Clouds, rain don’t eclipse the eclipse for some Pittsburghers
September 28, 2015 8:30 AM
Michael Heiman/Getty Images
An eclipsed supermoon is shown Sunday in New York City. A supermoon occurs when a full moon coincides with its perigee, which is its closest approach to the Earth. A total lunar eclipse and a supermoon won't occur together again until 2033.
Daniel Roland/AFP/Getty Images
A combination of 12 pictures shows a total lunar eclipse in Gaiberg near Heidelberg, southwestern Germany, early today. Skygazers were treated to a rare astronomical event when a swollen "supermoon" and lunar eclipse combined for the first time in decades, showing Earth's satellite bathed in blood-red light.
A lunar eclipse coincides with a so-called "supermoon" as seen from St. Florence, Tenby, Wales early today. A supermoon occurs when the Moon is in the closest part of its orbit to Earth, meaning it appears larger in the sky.
Jason Franson/The Canadian Press via AP
The Earth's shadow obscures the view of the so-called supermoon during a lunar eclipse as steam near oil refineries rises in Edmonton, Alberta, Sunday.
By Jasper Wilson / Pittsburgh Post-Gazette
Early on during the Buhl Planetarium’s SkyWatch for Sunday’s total lunar eclipse, a full moon hid behind clouds as rain drizzled down, keeping many of the attendees gathered behind the Carnegie Science Center in suspense.
But, almost in sync with the start of the moon’s first contact with the earth’s umbral (inner) shadow at 9:07 p.m., a small, circular hole in the skies began to part, revealing a full, white moon above the city skyline. Cheers erupted around the open-air patio on the banks of the Ohio River. Perhaps Pittsburghers — including the 110 at the planetarium — would get to see the last of four lunar eclipses in the last two years, a rare occurrence, after all.
Michelle Rogers, 37, of Murrysville came to the event with her two young children, undeterred by the rain and overcast weather that had loomed over Pittsburgh and the surrounding area for much of the evening.
“We wanted to see it,” Ms. Rogers said. “We think it might be a special event.”
Even as the poor weather continued, the clouds sometimes eclipsing the eclipse, Ms. Rogers remained hopeful.
“I was kind of bummed when I thought that we might not be able to see it,” she said. “[But] I really just feel like the clouds are going to open up when we’re suppose to see it.”
Mitchell Dubin, 13, of Squirrel Hill had talked about the eclipse with relatives for the past week since hearing about it on the news. He said the length of time before the next supermoon total lunar eclipse, 2033, played a big part in convincing him to come.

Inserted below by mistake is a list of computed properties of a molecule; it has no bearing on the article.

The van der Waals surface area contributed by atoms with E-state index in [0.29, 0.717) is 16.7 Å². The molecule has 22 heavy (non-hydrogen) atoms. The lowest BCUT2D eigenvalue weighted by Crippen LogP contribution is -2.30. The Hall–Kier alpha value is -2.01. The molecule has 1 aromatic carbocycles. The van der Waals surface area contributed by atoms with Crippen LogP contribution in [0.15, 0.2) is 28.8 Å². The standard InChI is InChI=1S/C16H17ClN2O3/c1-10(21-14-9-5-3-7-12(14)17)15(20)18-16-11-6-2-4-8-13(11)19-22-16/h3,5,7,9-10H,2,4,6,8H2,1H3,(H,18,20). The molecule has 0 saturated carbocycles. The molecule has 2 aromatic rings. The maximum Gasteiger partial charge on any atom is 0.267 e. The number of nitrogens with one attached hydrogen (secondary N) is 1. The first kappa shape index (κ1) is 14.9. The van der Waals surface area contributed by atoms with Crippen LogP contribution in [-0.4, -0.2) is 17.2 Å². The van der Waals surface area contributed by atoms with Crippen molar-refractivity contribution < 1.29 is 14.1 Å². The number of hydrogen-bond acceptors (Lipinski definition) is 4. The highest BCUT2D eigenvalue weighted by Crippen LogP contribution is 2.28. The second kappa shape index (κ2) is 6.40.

“Why not? I’m interested in what’s going on,” Mitchell said. “A big thing is happening...I wanted to see it.”
After the moon made an appearance at the start of its clear visibility period, it shrank slowly during the two-hour cycle, its decreasing sliver visible through the clouds..
“I was kind of frustrated ‘cause I was excited all day. We were making a plan this morning to come down here,” Mitchell said. ”Then it was cloudy. Then it started raining, and I was really disappointed, but then I look out and see a glow, I know it’s cheesy, There was a glow in the trees. and I thought, ‘Why not? maybe I’ll see something.’” And then he did.
A total lunar eclipse happens during a full moon when the entire moon passes through the earth’s umbral, or inner shadow. The moon can take on a variety of colors, commonly orange and red, during a total eclipse, depending on how much dust and clouds are present in the atmosphere, said Dan Malerbo, education and program coordinator at the Carnegie Science Center’s Buhl Planetarium and Observatory.
On Sunday, the moon became dark, a transformation Mr. Malerbo, who has worked at the Planetarium for almost 29 years, called unusual.
People almost didn’t get to witness that special evolution at the Science Center. According to Malerbo, a SkyWatch cancellation would’ve occurred due to the inclement viewing conditions, had Sunday not been such a rare circumstance. In addition to being a total supermoon eclipse, this moon was a Harvest moon, the moon closest to the autumnal equinox, which took place on Sept. 23. Harvest moons rise quicker than the moons in the preceding days.
Sunday night was the last chance until 2018 to see a total lunar eclipse and until 2033 to see a so-called supermoon eclipse. Supermoons occur when the planet moves the closest to earth that its elliptical orbit allows, which in this case was 31 thousands miles closer to the earth than normal, making it appear both larger, by approximately 14 percent, and brighter, by about 30 percent.
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